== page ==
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Why Social Media Ruined the Election

By Hayley Parker ’19

Staff Writer


Americans caused a social media explosion after Donald Trump became the president-elect. And Nov. 9 was the day social media took a turn for the worse.

After the unanticipated presidential election of Donald Trump, Americans turned to social media to express their feelings about the election’s outcome. While some celebrated Trump’s victory, others took to Facebook and Twitter to mourn the unexpected loss of Hillary Clinton. Clash of heated opinions from Democrats, Republicans, and third party supporters set social media on fire, fueling the apparent division of our country.

To the people who respectfully shared their opinions through social media, I appreciate your views. But to the people who decided to insult others’ opinions, here’s what I have to say to you.

As I scrolled through Facebook and checked Twitter Wednesday morning, I came to realize how hateful and hostile this election has made Americans toward each other. A large majority of statuses and tweets not only had something negative to say about the candidate they didn’t support, but also sent hurtful messages to the supporters of those candidates.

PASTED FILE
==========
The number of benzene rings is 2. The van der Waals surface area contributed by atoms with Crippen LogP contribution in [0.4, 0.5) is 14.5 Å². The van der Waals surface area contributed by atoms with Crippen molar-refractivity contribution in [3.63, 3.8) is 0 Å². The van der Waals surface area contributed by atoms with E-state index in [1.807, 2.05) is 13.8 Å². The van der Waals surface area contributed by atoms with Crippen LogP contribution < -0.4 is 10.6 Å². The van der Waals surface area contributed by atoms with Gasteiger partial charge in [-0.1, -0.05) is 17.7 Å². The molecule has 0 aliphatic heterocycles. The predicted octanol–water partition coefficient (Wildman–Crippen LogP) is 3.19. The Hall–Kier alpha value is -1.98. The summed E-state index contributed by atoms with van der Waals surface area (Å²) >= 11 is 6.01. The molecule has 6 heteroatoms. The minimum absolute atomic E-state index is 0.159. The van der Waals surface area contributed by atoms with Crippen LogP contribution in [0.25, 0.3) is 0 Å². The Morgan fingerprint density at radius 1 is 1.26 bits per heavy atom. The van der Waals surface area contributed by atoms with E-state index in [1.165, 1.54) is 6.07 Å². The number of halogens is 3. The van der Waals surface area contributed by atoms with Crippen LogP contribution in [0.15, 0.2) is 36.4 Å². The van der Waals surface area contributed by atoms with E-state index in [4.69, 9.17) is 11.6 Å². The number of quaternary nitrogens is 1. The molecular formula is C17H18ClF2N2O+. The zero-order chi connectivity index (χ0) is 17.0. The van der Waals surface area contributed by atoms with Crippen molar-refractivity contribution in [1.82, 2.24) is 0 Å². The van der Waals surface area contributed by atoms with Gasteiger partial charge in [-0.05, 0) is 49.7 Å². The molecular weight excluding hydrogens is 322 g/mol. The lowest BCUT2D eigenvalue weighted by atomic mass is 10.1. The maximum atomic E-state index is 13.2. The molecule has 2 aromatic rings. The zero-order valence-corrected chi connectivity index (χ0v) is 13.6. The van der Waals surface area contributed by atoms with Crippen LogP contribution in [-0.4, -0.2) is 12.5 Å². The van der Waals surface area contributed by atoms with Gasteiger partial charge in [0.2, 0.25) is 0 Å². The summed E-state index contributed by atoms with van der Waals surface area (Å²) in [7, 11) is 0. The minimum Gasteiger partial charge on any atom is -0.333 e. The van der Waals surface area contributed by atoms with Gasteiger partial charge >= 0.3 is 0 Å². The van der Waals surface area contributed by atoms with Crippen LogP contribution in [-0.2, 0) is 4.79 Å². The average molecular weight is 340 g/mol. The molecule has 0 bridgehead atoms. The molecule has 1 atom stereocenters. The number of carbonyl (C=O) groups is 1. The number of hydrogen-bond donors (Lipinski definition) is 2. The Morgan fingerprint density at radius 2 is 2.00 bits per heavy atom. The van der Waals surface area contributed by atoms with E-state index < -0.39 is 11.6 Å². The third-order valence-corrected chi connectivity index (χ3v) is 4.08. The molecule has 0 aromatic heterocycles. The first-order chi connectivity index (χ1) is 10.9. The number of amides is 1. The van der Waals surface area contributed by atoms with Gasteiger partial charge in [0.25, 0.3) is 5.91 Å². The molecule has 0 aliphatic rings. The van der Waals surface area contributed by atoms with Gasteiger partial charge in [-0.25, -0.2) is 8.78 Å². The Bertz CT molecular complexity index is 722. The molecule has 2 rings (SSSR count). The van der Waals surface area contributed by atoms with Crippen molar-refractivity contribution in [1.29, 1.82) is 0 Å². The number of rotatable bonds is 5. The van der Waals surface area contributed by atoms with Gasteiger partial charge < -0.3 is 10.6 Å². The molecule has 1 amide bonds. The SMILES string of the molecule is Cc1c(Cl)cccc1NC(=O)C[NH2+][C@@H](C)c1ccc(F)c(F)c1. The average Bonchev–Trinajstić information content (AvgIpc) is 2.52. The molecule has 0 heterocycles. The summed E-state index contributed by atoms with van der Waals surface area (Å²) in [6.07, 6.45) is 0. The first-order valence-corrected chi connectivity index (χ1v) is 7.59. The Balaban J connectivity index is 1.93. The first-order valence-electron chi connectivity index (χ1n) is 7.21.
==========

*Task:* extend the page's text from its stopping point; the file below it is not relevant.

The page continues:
Implying that all Trump supporters are uneducated, racist, and misogynistic people because of who they support does not define them. Calling all Clinton supporters liars, untrustworthy, and hateful people does not define them.

Seeing someone differently because of who they voted for is the main problem emerging from this election. Social media is causing people to think less of others because of their personal and political beliefs.

Americans are forming the division in our country even before Trump takes office in January. Although we want to point fingers and blame one man for this division, we need to take a look around and realize that the messages we are posing on our social media accounts are influencing our children and other members of society. Lashing out at someone’s opinion over social media is not going to make your’s any stronger. Whether you are delighted by the election turnout or you are devastated, as Americans we need to stop spreading hate and mutually respect each other’s opinions in order for a peaceful transfer of power to happen.